Those transit cops, they said I was so blue, so cold, I’d never make it.
“Hush!” Nell said to them.  “Go find this baby girl’s Mama!”

And they did.  Just followed her blood trail out a that bathroom.  Past those statue people, down those steps, all the way past Hudson News, right up to the Greyhound Ticket Counter.  Mama was just gettin off line, grippin a ticket to Pittsburgh.  She must a used up her whole life savins ‘cause they don’t find no other money on her.

It was good the cops had a hold a her by the arms since her knees buckled right then and there.  They ended up takin both a us down to St. Vincent’s.  We was in that hospital a week, and every day the nurses ask her don’t she want to see me.  But she never did…

Here is Janine’s critique for BABY by Kathleen Elken

What’s most intriguing to me about this main character is not her dramatic birth but her unique perspective on it. I think most readers can agree being abandoned in a public toilet is “no way to come into this world”, but the main character holds no grudges and wants no sympathy, finding herself lucky to have at least been given a chance at a life with someone who loved her, which presumably she found in Nell. Immediately, I’m drawn to like this character who sees her own bad fate in the best possible light.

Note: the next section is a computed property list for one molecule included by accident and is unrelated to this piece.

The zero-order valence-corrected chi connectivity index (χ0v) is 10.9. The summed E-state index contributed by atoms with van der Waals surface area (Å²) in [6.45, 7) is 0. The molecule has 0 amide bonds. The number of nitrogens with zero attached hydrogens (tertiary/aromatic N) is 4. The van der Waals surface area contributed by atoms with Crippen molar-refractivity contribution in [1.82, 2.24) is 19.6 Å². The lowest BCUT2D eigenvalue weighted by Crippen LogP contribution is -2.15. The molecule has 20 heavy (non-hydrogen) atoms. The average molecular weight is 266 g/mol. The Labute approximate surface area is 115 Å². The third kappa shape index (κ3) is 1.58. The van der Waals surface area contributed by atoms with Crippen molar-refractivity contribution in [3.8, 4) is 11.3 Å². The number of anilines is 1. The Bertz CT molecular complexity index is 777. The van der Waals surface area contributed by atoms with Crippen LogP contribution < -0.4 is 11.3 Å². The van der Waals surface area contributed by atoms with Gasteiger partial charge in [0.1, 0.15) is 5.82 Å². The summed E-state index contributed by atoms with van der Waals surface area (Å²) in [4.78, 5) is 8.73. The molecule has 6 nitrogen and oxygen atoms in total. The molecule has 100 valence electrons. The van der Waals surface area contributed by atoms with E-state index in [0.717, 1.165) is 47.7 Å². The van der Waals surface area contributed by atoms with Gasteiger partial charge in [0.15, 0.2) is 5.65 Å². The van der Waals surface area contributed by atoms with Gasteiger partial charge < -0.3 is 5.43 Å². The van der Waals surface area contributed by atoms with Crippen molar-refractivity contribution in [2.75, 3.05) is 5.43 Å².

I love the imagery in this first page, from the baby hitting the water like a slap, to the transit cops following the trail of blood “past those statue people…”, to the mother gripping a bus ticket to Pittsburgh. The voice is compelling, and I’d definitely want to keep reading.